Concentrating travel on trails reduces the likelihood that multiple routes will develop and scar the landscape. It is better to have one well-designed route than many poorly chosen paths. Trail use is recommended whenever possible. Encourage travelers to stay within the width of the trail and not shortcut trail switchbacks (trail zigzags that climb hillsides).
Travelers should provide space for other hikers if taking breaks along the trail. The principles of off-trail travel should be practiced if the decision is made to move off-trail for breaks. Hikers in the same group should periodically stop to rest and talk. Avoid shouting to communicate while hiking. Loud noises usually are not welcome in natural areas.Leave No Trace Center for Outdoor Ethics
9. Hawai’i Volcanoes National Park
Dispose of Waste Properly
Leave No Trace Principle 3
The Center encourages outdoor enthusiasts to consider the impacts that they leave behind, which will undoubtedly affect other people, water and wildlife.Leave No Trace Center for Outdoor Ethics
Proper disposal of human waste is important to avoid pollution of water sources, avoid the negative implications of someone else finding it, minimize the possibility of spreading disease and maximize the rate of decomposition.
In most locations, burying human feces in the correct manner is the most effective method to meet these criteria. Solid human waste must be packed out from some places, such as narrow river canyons. Land management agencies can advise you of specific rules for the area you plan to visit.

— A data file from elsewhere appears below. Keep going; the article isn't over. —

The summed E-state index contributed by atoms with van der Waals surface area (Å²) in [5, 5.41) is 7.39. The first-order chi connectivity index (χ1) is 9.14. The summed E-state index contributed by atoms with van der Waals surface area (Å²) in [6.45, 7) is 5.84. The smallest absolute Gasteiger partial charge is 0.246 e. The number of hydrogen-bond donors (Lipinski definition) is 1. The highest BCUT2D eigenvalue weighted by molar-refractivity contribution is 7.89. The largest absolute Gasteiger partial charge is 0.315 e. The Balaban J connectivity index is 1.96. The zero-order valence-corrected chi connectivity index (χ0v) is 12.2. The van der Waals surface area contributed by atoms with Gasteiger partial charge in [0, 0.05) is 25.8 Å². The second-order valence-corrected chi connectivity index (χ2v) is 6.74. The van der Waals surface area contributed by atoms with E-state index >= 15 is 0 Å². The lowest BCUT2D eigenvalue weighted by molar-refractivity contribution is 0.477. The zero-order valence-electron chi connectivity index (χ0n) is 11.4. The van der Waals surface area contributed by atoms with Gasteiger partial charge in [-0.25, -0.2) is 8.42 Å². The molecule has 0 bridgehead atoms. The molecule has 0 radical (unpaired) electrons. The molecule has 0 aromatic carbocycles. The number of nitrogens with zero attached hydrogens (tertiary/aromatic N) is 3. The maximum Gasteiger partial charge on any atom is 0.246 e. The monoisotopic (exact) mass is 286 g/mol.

There are several EPA-approved, commercially produced pack-out systems available that are easy to use and sanitary for backpacking/hiking use. Other systems (including reusable, washable toilet systems) are bulkier and may be better suited for paddling/rafting trips. As more and more people enjoy parks and protected areas every year, packing out human waste is likely to become a more common practice to ensure long-term sustainability of our shared lands. In some environments, particularly in fragile alpine settings, land managers may require that all solid human waste must be packed out.Leave No Trace Center for Outdoor Ethics
10. Presidio National Park
11. National Mall, District of Colombia
Leave What You Find
Leave No Trace Principle 4
Allow others a sense of discovery by leaving rocks, plants, archaeological artifacts and other objects of interest as you find them.Leave No Trace Center for Outdoor Ethics
Minimize Site Alterations
Leave areas as you found them. Do not dig trenches for tents or construct lean-tos, tables, chairs or other rudimentary improvements. If you clear an area of surface rocks, twigs or pine cones replace these items before leaving. For high-impact sites, it is appropriate to clean up the site and dismantle inappropriate user-built facilities, such as multiple fire rings and constructed seats or tables. Consider the idea that good campsites are found and not made.
In many locations, properly located and legally constructed facilities, such as a single fire ring, should be left in place. Dismantling them will cause additional impact because they will be rebuilt with new rocks and thus impact a new area. Learn to evaluate all situations you find.Leave No Trace Center for Outdoor Ethics